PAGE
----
Wednesday, June 13, 2007

Russian control over Eurasian pipelines

The deals that the Russians have recently made will exert a powerful influence on the course of events in Eurasia. Russia, Turkmenistan, and Kazakhstan have agreed to construct a major pipeline from Turkmenistan through Kazakhstan and into Russia's network of pipelines, thence to Europe. They have also agreed to refurbish the entire Soviet-built Central Asian gas pipeline system. Moreover, the Russians and Kazakhs have agreed to expand the oil pipeline coming from Kazakhstan's Tengiz field to the Russian Black Sea port of Novorossiisk; the Kazakhs will meanwhile gain a stake in the Russian oil pipeline that runs from Bulgaria's Black Sea port of Burgas to Alexandroupolis, Greece. Russia already controls the extant gas lines out of Turkmenistan, which after Russia was the second-biggest gas producer in the former Soviet Union. And Russia controls the main Kazakh export pipeline.
Russia, the number one supplier of gas in the world, already provides a quarter of Europe’s gas. It is also Europe’s second-largest supplier of oil.
These new deals are bad news for the United States and Europeans, who wanted Central Asian oil and gas pipelines to be built under the Caspian Sea so as to connect to Europe through Azerbaijan and Turkey without going through Russia. It is also bad news for China, for these agreements mean that Russia will control most of the energy exports from Central Asia, and so, owing to its intermediate location between Europe and China and the Far East there will be plenty of opportunity to play off the two regions against each other. China, growing 9% a year or more, must have oil.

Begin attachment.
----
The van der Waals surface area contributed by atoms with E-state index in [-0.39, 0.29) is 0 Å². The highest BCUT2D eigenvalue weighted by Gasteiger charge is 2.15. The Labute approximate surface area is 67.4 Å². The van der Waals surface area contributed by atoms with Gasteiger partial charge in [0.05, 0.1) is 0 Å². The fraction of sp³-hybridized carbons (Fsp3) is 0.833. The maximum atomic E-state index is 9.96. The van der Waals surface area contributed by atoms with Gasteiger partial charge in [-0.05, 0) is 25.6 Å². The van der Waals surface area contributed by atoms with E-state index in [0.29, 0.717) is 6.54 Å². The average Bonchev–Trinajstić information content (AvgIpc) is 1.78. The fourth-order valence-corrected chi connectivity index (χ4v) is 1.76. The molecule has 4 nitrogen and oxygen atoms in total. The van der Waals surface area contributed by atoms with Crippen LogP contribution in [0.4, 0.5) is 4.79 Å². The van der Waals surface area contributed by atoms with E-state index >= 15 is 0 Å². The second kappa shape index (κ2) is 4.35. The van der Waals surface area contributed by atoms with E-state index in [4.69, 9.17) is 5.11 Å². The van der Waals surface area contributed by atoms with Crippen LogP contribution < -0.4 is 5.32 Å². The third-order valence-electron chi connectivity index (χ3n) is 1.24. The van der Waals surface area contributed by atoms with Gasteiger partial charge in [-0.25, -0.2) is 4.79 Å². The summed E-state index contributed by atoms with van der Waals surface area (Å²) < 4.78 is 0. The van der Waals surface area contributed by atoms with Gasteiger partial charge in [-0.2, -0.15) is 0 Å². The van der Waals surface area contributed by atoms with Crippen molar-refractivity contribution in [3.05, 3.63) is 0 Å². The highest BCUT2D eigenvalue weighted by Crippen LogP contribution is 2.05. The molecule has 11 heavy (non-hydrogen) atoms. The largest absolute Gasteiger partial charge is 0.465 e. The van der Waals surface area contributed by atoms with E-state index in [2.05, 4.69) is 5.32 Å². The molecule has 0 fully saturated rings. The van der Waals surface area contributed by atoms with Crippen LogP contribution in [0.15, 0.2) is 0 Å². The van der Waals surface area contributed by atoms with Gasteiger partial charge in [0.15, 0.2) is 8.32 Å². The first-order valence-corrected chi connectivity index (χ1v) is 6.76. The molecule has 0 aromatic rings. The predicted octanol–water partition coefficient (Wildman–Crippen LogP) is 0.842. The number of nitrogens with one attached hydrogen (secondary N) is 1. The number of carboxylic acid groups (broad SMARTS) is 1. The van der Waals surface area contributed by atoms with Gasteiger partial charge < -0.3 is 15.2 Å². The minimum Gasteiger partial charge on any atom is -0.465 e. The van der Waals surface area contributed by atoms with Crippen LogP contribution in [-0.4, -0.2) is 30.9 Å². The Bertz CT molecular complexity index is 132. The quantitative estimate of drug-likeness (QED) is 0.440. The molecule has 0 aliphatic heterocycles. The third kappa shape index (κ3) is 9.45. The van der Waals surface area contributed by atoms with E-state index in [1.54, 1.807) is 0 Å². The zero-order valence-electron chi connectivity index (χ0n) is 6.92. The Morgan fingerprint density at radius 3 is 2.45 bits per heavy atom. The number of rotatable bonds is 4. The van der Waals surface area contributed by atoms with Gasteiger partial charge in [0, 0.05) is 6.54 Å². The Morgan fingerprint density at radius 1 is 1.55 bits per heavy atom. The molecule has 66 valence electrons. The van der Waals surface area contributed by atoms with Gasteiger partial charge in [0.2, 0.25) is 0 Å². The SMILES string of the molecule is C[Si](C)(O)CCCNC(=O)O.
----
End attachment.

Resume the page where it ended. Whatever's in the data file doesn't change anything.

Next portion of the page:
Recent attempts by some European leaders to get a pipeline from the Caspian Sea area extended through Ukraine to Poland, although important, seems picayune by comparison.
Is the old empire – Russia/Soviet Union –taking form again? Russia is regaining its dominance in Eurasia. Its strategic location and its natural wealth make it a dominant power still.

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